CHAMPION STRATEGIES – PUBLIC SPEAKING WORKSHOP MAY 27, 2021 – SPEAKING AT A MOMORIAL SERVICE
Use Visual Aids
This may sound like something you would use while giving a speech in English class, but visual aids do help. Books, photographs, or even a favorite baseball cap are good visual props and give you something to talk about. Remember, your speech will inspire others to talk about the deceased person too.
Specific Things to Say at a Memorial Service
When words fail you, try these tried-and-true tips for coming up with something to say should you be asked to speak at someone’s memorial.
Incorporate Poems and Sayings
You can also read a few funeral poems or recite a some of the deceased person’s favorite prayers or quotes during your memorial speech. While this ceremony is a celebration of life, it is also a time to say goodbye. Reading and hearing inspirational words can help not only you but those in attendance with their grief journeys. If you like, copy the poems and hand them out at the service as keepsakes. Remember that Memorial service readings are typically short and sentimental.
- Memorial death sayings are short, uplifting phrases or quotes from famous people.
- In celebration of moms, use Mother’s Day memorial poems.
- In memory of a grandfather, poems pay tribute to the oldest men in the family.
- For a Father’s Day memorial service, consider a poem in memory of dad.
- Ethnic poems about grief offer a multicultural perspective and celebrate the deceased’s belief system.
Use Multicultural Sayings
While the expression of grief is a largely personal experience, it can also be culturally expressed. In some cultures, death is viewed as a sad loss while in others it is a joyful awakening. Before offering any words specific to a particular culture, be sure you fully understand their meaning and typical context. Include culturally appropriate blessings or quotes in formal speeches. When offering words of comfort, consider phrases that are more celebratory or avoid getting too personal.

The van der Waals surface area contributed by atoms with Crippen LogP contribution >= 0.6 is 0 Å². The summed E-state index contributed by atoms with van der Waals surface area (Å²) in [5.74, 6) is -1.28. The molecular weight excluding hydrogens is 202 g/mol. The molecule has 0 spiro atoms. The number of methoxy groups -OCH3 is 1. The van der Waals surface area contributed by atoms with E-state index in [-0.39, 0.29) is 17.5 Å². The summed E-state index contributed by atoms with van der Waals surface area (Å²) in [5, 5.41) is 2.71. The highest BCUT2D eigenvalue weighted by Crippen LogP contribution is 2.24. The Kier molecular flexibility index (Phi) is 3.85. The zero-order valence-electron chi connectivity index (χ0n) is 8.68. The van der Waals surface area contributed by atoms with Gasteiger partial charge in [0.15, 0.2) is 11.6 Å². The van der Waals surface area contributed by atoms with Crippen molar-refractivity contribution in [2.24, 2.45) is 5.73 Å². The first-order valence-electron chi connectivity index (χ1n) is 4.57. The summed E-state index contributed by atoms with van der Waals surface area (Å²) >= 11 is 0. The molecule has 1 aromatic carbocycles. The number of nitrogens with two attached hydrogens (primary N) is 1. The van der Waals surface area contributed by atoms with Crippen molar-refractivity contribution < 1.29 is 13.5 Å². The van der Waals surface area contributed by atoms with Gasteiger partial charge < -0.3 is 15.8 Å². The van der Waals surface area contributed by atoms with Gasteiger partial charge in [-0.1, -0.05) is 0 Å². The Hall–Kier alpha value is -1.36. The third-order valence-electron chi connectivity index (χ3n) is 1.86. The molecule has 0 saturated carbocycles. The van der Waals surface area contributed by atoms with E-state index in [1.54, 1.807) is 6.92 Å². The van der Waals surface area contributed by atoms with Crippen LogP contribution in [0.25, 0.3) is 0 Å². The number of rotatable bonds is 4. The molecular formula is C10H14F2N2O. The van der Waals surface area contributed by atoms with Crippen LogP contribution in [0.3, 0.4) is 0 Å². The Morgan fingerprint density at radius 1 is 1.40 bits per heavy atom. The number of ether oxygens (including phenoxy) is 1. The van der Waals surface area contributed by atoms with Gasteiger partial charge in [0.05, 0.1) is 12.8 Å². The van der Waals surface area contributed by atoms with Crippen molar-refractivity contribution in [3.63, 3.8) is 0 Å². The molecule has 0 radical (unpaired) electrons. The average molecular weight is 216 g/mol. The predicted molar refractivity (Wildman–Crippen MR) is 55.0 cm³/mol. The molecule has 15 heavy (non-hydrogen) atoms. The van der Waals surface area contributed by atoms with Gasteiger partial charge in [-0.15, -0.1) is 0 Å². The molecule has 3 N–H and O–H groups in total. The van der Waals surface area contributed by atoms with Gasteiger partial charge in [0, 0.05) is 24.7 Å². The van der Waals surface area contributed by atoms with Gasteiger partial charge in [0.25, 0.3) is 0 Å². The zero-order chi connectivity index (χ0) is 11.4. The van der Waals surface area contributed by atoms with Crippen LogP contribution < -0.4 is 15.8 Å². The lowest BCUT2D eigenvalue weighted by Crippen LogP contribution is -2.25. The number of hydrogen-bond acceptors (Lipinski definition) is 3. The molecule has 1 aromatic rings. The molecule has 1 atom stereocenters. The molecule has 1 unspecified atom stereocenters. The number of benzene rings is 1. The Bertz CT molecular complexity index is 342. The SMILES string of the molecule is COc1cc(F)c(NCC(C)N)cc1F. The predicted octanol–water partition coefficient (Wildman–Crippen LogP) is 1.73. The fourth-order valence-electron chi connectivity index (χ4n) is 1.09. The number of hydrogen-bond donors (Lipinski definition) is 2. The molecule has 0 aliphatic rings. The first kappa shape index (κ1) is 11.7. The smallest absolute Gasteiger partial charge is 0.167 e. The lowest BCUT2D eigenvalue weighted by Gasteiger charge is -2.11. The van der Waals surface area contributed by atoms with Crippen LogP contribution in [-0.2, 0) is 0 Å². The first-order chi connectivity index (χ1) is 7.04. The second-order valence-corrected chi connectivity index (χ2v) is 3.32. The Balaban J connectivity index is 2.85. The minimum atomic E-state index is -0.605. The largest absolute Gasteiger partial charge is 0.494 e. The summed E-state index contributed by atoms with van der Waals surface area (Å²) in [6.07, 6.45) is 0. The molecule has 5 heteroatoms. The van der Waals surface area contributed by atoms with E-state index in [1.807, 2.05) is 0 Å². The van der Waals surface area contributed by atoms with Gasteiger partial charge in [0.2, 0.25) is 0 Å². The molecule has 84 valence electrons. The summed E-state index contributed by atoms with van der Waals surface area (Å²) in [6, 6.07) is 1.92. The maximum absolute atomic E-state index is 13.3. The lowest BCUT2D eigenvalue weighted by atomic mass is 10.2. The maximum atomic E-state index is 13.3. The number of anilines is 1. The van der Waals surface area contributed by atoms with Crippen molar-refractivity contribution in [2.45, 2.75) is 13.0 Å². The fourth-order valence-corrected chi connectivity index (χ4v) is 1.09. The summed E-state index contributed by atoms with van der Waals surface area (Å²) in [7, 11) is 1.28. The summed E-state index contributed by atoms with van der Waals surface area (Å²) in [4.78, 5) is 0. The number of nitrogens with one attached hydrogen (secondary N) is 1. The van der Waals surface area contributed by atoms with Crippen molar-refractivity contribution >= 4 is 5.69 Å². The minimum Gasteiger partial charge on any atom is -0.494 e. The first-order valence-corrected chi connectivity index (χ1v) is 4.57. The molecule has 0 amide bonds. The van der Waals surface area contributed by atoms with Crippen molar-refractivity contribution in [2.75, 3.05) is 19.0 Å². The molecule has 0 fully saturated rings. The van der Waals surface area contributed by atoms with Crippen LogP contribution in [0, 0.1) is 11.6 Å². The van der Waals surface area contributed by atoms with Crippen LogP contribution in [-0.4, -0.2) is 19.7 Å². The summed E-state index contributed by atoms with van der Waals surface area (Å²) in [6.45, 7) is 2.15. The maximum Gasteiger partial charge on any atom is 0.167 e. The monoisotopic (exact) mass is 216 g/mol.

- The Buddhist focus on reincarnation warrants a peaceful phrase like, “I offer this good deed (name specific deed you have done) in the name of (deceased’s name).”
- “Her spirit is one with nature,” might be appropriate for a Native American service.
- A customary donation is required at Chinese wakes where you might say, “My deepest respects are paid.”
- In traditional Italian rituals, loved ones help the deceased leave the earth so you could say, “May he go forth from this world in peace.”
- Hindu cultures view death as a part of life, not a sad loss so an acceptable phrase is, “I wish her soul finds its next destination.”